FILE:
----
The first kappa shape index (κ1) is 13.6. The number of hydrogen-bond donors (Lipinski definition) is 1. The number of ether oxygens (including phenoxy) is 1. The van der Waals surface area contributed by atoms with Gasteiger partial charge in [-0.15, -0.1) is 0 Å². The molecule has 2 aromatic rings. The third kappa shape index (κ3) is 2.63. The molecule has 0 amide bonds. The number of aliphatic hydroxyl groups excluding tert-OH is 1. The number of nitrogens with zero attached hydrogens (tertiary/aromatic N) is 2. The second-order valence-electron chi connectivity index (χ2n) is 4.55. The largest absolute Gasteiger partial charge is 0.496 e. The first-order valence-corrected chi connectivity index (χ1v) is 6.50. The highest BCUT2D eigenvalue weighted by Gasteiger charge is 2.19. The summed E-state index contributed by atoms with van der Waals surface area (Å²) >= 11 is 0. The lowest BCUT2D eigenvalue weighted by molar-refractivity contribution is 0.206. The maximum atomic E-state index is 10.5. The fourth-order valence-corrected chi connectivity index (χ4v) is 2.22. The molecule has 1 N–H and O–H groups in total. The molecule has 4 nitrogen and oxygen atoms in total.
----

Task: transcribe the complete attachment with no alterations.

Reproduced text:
The first kappa shape index (κ1) is 13.6. The number of hydrogen-bond donors (Lipinski definition) is 1. The number of ether oxygens (including phenoxy) is 1. The van der Waals surface area contributed by atoms with Gasteiger partial charge in [-0.15, -0.1) is 0 Å². The molecule has 2 aromatic rings. The third kappa shape index (κ3) is 2.63. The molecule has 0 amide bonds. The number of aliphatic hydroxyl groups excluding tert-OH is 1. The number of nitrogens with zero attached hydrogens (tertiary/aromatic N) is 2. The second-order valence-electron chi connectivity index (χ2n) is 4.55. The largest absolute Gasteiger partial charge is 0.496 e. The first-order valence-corrected chi connectivity index (χ1v) is 6.50. The highest BCUT2D eigenvalue weighted by Gasteiger charge is 2.19. The summed E-state index contributed by atoms with van der Waals surface area (Å²) >= 11 is 0. The lowest BCUT2D eigenvalue weighted by molar-refractivity contribution is 0.206. The maximum atomic E-state index is 10.5. The fourth-order valence-corrected chi connectivity index (χ4v) is 2.22. The molecule has 1 N–H and O–H groups in total. The molecule has 4 nitrogen and oxygen atoms in total.